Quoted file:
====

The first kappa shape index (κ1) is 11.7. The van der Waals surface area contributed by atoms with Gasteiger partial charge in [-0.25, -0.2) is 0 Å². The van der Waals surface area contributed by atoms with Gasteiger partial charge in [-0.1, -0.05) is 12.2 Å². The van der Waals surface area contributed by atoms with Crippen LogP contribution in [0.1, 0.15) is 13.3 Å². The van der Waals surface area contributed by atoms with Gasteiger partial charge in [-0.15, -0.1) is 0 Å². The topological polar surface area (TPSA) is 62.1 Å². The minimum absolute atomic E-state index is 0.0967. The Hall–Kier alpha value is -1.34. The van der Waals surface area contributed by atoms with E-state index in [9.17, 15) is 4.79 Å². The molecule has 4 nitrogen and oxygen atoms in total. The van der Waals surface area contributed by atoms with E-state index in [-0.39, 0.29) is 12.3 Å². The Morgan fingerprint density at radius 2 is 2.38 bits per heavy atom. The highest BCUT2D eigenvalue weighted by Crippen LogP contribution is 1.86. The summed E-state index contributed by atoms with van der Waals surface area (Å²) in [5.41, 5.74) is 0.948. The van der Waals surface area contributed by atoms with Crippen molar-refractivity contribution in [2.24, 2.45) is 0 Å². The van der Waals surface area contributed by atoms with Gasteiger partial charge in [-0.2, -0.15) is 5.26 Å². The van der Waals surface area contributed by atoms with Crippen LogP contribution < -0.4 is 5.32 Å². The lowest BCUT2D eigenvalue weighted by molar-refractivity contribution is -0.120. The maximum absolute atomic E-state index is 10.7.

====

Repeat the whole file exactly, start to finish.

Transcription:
The first kappa shape index (κ1) is 11.7. The van der Waals surface area contributed by atoms with Gasteiger partial charge in [-0.25, -0.2) is 0 Å². The van der Waals surface area contributed by atoms with Gasteiger partial charge in [-0.1, -0.05) is 12.2 Å². The van der Waals surface area contributed by atoms with Crippen LogP contribution in [0.1, 0.15) is 13.3 Å². The van der Waals surface area contributed by atoms with Gasteiger partial charge in [-0.15, -0.1) is 0 Å². The topological polar surface area (TPSA) is 62.1 Å². The minimum absolute atomic E-state index is 0.0967. The Hall–Kier alpha value is -1.34. The van der Waals surface area contributed by atoms with E-state index in [9.17, 15) is 4.79 Å². The molecule has 4 nitrogen and oxygen atoms in total. The van der Waals surface area contributed by atoms with E-state index in [-0.39, 0.29) is 12.3 Å². The Morgan fingerprint density at radius 2 is 2.38 bits per heavy atom. The highest BCUT2D eigenvalue weighted by Crippen LogP contribution is 1.86. The summed E-state index contributed by atoms with van der Waals surface area (Å²) in [5.41, 5.74) is 0.948. The van der Waals surface area contributed by atoms with Crippen molar-refractivity contribution in [2.24, 2.45) is 0 Å². The van der Waals surface area contributed by atoms with Gasteiger partial charge in [-0.2, -0.15) is 5.26 Å². The van der Waals surface area contributed by atoms with Crippen LogP contribution < -0.4 is 5.32 Å². The lowest BCUT2D eigenvalue weighted by molar-refractivity contribution is -0.120. The maximum absolute atomic E-state index is 10.7.